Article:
Tuesday, August 02, 2011

Why Muslim Americans are most optimistic religious group -- Another Look at the Data.

The following article in regular print is a direct copy of what was published by CNN on the website on August 2, 2011 at 10 a.m. ET.   Interspersed in the article in red italics I have added my comments and thoughts as I read this.  Feel free to comment once you read it.

Muslim Americans are most optimistic religious group, study says
By Alan Duke, CNN
-- right away, my reaction was, "well, of course, they're winning more and more freedoms and getting their own way in so many decisions while everyone elses faith and freedoms are diminishing".  Only CNN would put such a positive spin on these results.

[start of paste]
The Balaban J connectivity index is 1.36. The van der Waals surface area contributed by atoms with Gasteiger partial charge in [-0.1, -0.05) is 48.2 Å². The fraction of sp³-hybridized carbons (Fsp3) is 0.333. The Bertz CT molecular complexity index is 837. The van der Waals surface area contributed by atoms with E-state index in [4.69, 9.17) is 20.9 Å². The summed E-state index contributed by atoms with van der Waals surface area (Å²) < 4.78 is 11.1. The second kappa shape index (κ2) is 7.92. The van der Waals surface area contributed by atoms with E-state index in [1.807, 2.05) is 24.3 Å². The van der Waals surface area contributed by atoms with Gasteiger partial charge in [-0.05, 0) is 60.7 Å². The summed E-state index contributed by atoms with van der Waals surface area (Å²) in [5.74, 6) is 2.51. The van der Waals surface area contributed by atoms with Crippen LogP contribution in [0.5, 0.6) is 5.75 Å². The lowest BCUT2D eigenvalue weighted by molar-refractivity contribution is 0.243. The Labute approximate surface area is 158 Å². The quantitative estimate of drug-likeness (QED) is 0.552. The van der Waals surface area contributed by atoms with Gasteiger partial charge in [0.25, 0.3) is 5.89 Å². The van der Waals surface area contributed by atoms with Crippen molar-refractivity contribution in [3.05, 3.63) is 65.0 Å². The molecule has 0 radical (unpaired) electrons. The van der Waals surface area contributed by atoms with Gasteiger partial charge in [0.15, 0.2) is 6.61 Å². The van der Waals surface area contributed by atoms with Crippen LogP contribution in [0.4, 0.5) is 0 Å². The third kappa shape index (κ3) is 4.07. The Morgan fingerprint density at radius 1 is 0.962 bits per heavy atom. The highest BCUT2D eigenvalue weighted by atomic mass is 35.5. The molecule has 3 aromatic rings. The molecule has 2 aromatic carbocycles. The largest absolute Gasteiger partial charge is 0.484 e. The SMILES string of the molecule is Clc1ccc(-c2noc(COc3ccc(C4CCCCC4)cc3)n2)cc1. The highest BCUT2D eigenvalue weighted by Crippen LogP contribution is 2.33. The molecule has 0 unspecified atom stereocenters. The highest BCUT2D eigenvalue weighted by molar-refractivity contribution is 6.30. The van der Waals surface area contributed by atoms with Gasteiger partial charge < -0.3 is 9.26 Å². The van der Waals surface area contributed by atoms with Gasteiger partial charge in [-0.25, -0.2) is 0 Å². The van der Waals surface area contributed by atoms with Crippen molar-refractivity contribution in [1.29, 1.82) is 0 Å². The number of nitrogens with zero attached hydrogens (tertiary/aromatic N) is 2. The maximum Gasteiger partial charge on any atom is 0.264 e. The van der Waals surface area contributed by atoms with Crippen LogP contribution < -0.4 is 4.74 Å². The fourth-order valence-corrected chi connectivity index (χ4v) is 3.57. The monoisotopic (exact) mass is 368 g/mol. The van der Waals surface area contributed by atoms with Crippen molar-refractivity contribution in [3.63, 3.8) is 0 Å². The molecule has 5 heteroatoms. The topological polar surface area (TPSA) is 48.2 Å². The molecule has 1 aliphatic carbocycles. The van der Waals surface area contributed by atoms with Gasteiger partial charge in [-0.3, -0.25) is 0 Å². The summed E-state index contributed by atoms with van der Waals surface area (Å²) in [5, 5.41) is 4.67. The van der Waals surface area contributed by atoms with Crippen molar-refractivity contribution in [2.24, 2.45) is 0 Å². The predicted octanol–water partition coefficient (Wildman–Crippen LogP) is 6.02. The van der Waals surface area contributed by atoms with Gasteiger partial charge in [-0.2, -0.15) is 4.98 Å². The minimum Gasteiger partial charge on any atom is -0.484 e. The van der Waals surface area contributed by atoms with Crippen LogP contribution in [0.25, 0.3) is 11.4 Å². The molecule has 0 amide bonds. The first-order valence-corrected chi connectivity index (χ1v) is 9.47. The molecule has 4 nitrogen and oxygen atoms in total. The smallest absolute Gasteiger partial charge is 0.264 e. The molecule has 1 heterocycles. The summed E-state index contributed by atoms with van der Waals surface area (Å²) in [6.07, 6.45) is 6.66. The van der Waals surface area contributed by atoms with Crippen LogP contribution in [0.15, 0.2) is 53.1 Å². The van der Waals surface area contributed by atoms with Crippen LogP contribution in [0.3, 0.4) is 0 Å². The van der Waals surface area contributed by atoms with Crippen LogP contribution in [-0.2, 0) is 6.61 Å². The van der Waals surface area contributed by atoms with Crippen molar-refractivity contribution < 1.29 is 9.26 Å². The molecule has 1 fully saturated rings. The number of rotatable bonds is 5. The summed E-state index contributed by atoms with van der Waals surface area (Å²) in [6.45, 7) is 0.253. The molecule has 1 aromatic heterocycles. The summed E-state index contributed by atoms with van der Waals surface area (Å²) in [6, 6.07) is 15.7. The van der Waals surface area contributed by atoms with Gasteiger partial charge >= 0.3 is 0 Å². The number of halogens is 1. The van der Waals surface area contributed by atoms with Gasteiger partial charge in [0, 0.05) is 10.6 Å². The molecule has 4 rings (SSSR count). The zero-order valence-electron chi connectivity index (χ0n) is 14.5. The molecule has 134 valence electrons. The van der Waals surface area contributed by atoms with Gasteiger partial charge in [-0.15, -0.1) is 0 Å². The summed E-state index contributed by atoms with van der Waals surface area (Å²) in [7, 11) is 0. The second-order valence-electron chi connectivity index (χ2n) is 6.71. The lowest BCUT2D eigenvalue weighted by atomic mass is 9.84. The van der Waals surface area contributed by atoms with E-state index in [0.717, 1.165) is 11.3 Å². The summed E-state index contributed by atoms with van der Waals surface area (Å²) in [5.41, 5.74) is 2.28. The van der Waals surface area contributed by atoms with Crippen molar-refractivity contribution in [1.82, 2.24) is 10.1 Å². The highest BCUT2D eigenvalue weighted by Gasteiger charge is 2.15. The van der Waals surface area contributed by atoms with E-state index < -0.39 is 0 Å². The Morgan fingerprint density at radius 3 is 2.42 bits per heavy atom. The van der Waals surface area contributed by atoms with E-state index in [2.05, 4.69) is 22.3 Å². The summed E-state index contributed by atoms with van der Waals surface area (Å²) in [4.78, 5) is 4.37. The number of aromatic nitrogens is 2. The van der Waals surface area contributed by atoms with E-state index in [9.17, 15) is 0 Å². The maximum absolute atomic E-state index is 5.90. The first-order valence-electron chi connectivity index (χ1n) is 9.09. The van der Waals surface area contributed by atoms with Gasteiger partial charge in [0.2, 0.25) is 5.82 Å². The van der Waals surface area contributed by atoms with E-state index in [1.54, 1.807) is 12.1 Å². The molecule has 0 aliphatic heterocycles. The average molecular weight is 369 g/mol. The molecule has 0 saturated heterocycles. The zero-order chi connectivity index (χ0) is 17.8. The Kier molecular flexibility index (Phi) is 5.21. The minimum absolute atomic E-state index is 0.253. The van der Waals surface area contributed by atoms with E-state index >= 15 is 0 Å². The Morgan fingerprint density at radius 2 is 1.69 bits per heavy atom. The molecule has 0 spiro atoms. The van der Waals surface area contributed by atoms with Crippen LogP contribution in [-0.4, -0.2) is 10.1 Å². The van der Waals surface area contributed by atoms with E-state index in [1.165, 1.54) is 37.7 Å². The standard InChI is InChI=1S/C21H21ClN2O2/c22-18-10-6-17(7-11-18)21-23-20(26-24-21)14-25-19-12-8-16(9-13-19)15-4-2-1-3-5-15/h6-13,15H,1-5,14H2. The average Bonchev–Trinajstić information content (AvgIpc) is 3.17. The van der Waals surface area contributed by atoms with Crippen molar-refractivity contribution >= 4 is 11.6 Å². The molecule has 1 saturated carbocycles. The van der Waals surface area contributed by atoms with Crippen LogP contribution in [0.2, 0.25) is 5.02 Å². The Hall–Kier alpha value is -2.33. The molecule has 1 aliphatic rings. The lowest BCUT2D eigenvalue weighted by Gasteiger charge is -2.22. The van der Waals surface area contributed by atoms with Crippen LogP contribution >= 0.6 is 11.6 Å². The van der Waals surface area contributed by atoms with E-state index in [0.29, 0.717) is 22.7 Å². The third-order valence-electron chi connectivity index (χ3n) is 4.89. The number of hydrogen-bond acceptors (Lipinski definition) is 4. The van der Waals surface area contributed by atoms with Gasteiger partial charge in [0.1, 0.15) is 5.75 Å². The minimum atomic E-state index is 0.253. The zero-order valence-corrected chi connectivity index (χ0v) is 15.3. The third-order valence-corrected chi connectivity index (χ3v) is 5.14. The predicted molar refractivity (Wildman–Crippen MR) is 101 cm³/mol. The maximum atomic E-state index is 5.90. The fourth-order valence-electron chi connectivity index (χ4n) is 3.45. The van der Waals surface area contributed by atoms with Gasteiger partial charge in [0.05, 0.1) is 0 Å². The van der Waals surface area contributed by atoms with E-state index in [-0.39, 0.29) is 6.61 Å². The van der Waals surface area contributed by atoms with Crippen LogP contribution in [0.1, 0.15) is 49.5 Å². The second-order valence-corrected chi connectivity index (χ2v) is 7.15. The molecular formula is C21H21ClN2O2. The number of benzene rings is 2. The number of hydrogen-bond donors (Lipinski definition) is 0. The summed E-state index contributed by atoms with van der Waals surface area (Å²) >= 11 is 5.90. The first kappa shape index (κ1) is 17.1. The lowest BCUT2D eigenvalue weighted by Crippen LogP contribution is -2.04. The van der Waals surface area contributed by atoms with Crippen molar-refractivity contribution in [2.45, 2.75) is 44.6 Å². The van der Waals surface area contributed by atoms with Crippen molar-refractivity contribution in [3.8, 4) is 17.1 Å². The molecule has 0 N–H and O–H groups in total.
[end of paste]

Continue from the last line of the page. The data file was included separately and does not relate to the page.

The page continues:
(CNN) - Muslim Americans are more optimistic about their future than members of any other religious group in the United States, according to a Gallup report released Tuesday.
"They have generally optimistic and positive views about government, its agencies and the future of America,
-- which government -- the one they want to eventually bring about, complete with Sharia law; is it possible they see America as having a bright future as a host site for a whole new  Islamic State of America?
but they report a significant level of prejudice and discrimination," said Ahmed Younis, an analyst for the Abu Dhabi Gallup Center.
-- and of course they do not like any opposition to their plans and their Islamization of America; they see it all as prejudice and discrimination.